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Abu Siddik

Abstract


5.0  

Abu Siddik

Abstract


The Day That Clears My Slate

The Day That Clears My Slate

4 mins 221 4 mins 221

It was a sunny morning. I reached the author’s home on time. His two-storied white house stood silent in the sun. The front garden was fenced with bamboo railings, and it boasted of roses, marigolds, chrysanthemums, dahlias.


I rang the bell, and a minute later the cook let me in. The half-lit room was small. It had a single bed, a sofa, a table and a chair. The author was sitting cross-legged on the bed, eyes closed. Left alone I closely surveyed the room. A pile of old, fat, dusty books and files lay desultorily stacked on the table. Through a crack in the west side window timorous rays of the sun was peeping into the room.


Ten minutes passed and he opened his eyes. His face was ruddy.


“Who sent you? Taj?” plainly he asked. His face was expressionless.


“Yes,” I mumbled.


“You’re a poet. Fine! Ah! To begin a day with a poet and poetry…” he cried for the cook, and she brought a glass of milk, two pieces of bread.

The author with his shaking hand hurriedly took out a plastic box from the drawer. It was stuffed with myriad coloured tablets, capsules, tubes, bottles. He gulped half a dozen pills, took two spoons of velvety liquid. After breakfast he again took a capsule.


He was over seventy, whitish, and hair receding, portly, clean-shaven, and face plump, limbs lean and languid.


He was writing a book on Indian Farmers and Farming for ten years. He visited the whole country, interviewed thousands of farmers, and collected their diaries and memoires, deeds and relics. He was an institution.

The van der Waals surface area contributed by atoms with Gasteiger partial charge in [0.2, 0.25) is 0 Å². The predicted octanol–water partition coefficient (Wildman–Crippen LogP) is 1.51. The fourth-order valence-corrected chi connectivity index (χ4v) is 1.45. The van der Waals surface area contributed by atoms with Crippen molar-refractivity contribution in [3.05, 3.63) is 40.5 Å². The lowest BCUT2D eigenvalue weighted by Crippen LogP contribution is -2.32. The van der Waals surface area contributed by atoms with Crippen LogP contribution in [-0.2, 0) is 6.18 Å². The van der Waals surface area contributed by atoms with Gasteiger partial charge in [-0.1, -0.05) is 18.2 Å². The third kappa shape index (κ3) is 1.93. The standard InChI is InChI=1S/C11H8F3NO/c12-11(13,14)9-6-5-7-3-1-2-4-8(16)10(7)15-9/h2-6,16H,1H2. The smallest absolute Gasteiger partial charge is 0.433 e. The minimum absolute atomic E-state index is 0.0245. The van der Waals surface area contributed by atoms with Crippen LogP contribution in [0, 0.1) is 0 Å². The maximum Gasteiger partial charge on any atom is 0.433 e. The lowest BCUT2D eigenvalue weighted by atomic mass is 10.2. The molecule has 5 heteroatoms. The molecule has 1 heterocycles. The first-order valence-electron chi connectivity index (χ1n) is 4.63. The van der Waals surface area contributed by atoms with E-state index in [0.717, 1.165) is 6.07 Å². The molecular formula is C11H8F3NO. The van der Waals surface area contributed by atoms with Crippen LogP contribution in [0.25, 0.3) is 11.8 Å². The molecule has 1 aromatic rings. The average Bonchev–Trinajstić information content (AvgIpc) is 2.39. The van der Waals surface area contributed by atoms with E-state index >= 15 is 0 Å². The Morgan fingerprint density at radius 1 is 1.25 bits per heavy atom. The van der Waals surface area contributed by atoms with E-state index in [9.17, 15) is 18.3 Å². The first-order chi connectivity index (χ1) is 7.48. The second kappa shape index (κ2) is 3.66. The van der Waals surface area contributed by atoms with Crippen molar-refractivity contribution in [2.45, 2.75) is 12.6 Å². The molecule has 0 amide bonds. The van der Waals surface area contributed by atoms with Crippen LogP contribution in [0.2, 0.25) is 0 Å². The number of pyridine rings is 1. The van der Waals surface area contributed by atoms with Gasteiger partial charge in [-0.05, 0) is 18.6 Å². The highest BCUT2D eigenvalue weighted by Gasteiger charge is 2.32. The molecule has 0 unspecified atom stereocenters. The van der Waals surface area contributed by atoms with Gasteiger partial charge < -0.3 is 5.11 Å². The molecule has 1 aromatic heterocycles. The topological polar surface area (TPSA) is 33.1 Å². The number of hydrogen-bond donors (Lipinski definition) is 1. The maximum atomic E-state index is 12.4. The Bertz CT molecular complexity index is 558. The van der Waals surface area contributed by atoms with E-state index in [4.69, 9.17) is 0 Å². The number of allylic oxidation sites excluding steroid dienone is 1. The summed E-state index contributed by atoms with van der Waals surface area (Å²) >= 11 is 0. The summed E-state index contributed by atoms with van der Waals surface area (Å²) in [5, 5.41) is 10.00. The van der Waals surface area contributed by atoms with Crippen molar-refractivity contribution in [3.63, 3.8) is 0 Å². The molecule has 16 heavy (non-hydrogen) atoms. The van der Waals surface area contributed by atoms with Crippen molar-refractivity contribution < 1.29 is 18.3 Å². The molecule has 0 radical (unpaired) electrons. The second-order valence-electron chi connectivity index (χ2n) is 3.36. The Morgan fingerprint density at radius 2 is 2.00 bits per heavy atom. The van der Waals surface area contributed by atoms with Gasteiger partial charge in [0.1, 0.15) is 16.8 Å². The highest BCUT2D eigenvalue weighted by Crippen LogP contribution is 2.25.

He also had a keen interest in preserving historical buildings and ruins of his area. Today we would go to visit a near-by ruined temple.

A cab was hired.


It was my first visit, and I was impressed. I had no idea of the author’s physical challenges. Only left hand he had and it was shaking twenty four hours. And his shaking hand was his lone saviour. Reading books and journals, taking notes, scribbling pages after pages for years, and even wearing his usual dress, pyjamas and panjabi—his hand rescued him. At this age the way the author was handling his creative and material life left an indelible impression on me.


Physically challenged, eyesight poor, body failing, but his childlike smile stole my heart. Frankly, I fell in love with the guy. I wondered about the fountain of his energy and will power. You might ask if his spouse and children were living with him or not. But such a curiosity never struck me. I got a chance. I spent two hours with him and made the most out of it. And my idea about creative life got a sea-change.

Why?


His simplicity, his penchant to his work, his cause and commitment to his neighbouring peasant masses, his patience, his indomitable spirit, his unassuming talks and innocent smile, his loving personality, his wisdom, his sense of humour, his loneliness, his lone and long journey and his ill health—all made me worship him.


He never pined like Ulysses who was not duly recognized by “a savage race,/That hoard, and sleep, and feed, and know not me.” Rather he found bliss being neglected by his own people, and in his silence we found eloquence. He was an artist who could happily live with his despair and dream. He could sacrifice anything and everything for his chosen path. His body failed him, his people failed him, and even to his close friends he was an eccentric. And he bore all prejudices, criticisms, ill words with a merciful smile.


Only two hour-stays with the aged author sparked my dying embers, and gave me a new lease of creative life—the life I admire and adore.

A professional scholar works for his career and fame, whereas this author is burning his oil to kindle light in million distressed hearts. He is a farmer and he is not after name and fame. He reminds me of Shakespeare’s words,

“What a piece of work is man!”


The author exemplifies the power of will, determination, dedication, love and sacrifice, and he inspires me in hour of depression and darkness.


 

 



 

    

    




  







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